One thing that you will see on almost every food item you buy is a label. The labels on food provide consumers with a range of information, such as the nutrition data, the ingredients of a product, allergy and storage advice, where the product is manufactured, and the weight. You might also see cooking instructions or suggestions on the packaging. A further piece of information you will see is the dates that advise you of when the product is no longer at its best and the date by which you should use the product before you discard it. Now, things are all set to change with the introduction of smart food labels. Here is an overview of what smart food labels are and how they are beneficial for the future.
In short, smart labels are labels that change in appearance to let consumers know when food is no longer fit to eat. According to Ask Men, the label changes color to either cloudy or blue when it detects that bacteria is starting to grow. The color changes occur in response to changing levels of oxygen and bacteria within the packaging. The smart labels solve a few problems with the current labeling system. First, the best before and use by dates are only given as guidance. They are not always accurate and, in some countries, dates are not even regulated. In many cases, the food is still safe to eat for long after the use-by date says the food has expired. This means that people are discarding food completely unnecessarily.
This is not the only problem with adhering to the dates given on the packaging. The dates do not take into account what may happen to the food between leaving the factory and arriving in the shop. If the food is stored incorrectly for even a short period, or if the packaging is damaged in any way during transit, then it is possible that the food may begin to grow bacteria much sooner and that the food will expire well before the stated date. It is not always possible for a consumer to tell if the food has been stored properly or there has been damage. Another problem is that the dates and other information on a label are not always legible. There are probably times you have looked at a label only to realize the ink is smeared or that a spillage in your grocery bags has caused a stain over the writing. Similarly, the print is often small and difficult to read clearly, which is a problem for many people.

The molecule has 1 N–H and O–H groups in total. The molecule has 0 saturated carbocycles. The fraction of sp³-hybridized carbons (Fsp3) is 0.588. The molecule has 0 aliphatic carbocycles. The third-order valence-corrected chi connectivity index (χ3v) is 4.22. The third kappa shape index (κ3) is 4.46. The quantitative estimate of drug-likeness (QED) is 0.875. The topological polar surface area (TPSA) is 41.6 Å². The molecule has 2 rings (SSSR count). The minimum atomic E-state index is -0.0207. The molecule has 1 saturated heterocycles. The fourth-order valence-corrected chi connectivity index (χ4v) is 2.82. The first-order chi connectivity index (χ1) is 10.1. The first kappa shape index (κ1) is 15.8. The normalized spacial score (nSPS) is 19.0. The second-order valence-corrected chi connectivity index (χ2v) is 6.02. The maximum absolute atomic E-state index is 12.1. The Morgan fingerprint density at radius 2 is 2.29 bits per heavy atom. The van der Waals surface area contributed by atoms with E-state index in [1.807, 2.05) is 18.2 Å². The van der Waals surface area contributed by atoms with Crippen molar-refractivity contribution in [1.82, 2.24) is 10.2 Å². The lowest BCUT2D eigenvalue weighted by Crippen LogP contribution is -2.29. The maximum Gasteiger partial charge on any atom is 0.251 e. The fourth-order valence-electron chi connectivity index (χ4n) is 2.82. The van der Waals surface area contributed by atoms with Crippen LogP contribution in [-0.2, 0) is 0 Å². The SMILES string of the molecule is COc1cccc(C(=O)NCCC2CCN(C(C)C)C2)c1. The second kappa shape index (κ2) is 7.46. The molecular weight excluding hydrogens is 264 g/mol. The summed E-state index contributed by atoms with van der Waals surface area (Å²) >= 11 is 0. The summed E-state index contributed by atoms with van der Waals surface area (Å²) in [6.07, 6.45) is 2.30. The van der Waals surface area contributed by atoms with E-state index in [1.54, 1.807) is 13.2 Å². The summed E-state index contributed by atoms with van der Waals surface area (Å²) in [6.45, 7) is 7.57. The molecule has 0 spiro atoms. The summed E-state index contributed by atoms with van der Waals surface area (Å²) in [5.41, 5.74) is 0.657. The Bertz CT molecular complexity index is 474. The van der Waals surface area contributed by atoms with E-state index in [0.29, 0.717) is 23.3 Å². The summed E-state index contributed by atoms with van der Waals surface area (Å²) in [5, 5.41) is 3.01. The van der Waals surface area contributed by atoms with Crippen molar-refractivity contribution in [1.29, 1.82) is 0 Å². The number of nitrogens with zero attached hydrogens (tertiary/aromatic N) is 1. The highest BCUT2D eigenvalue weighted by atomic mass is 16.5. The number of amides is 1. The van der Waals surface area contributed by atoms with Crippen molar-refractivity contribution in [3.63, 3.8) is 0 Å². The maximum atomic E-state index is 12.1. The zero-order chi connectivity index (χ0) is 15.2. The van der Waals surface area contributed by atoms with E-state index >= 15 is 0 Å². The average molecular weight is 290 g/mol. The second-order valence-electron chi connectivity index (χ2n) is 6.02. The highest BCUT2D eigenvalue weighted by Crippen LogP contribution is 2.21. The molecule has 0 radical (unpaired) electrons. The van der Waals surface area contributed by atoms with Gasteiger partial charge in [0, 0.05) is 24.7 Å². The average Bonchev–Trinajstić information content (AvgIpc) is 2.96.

If people are aware that use-by dates are not set in stone, they may use other methods of determining if a food is still safe. For example, they may look at the color and texture of food, have a good smell, or feel a food product. In some cases, these tests are fairly accurate in determining if a food is still safe to eat. However, it is not that simple with all food products as there are some that give very few signs that they are no longer safe to eat and that you need to discard them. Smart food labels resolve all these problems as there is no need to play a guessing game with regards to the safety of the food. The use of a label that changes color simplifies this situation and leaves little room for ambiguity.
There are many benefits to using smart food labels that have both short-term and long-term positive implications. According to Big Think, one of the main advantages is that using the labels will significantly reduce food waste, which is a global problem. People throw away billions of dollars of food every year that is perfectly good to eat. Another of the main advantages is preventing illnesses that are caused by bacteria growing on food. This includes both E. coli and salmonella, both of which are potentially fatal forms of food poisoning. If people can clearly see that the food is no longer safe to eat, then they will not contract serious bacterial infections.
In addition to the color-changing smart labels, there are scientists working on other forms of smart food labels that will serve the same purpose. One example is a type of packaging that will begin to bubble when the food is no longer safe for consumption. The advantage of this over color-changing labels is that people with a visual impairment will have a way to identify food that is unsafe. In the future, there is the potential for smart labeling in sectors outside the food industry, says Science Mag. One example is for packaging in the cosmetics industry. When you have used an item of makeup several times and then store it away, bacteria can grow on the surface of the makeup.
After not using the makeup for a while, it can become dangerous to use. By using cosmetics with bacteria growth, you are at risk of contracting a skin or eye infection. This is a problem that many people are not aware of, and they are surprised when they begin having skin and eye problems without realizing that their cosmetic products are the cause. Applying the same type of smart labels that are now being used on food could warn you about when cosmetics are no longer safe and you should throw them away.
Overall, smart food labels have great potential for the future. Both the labels that change color and the ones that begin to bubble can resolve the issues with traditional labeling and the inaccurate information it provides. This will significantly reduce food waste and cut the number of people suffering from food-related bacterial diseases. This technology is still in development and scientists are working on other uses for this labeling. Therefore, there is the potential to see smart labels appearing on many products outside the food industry in the future.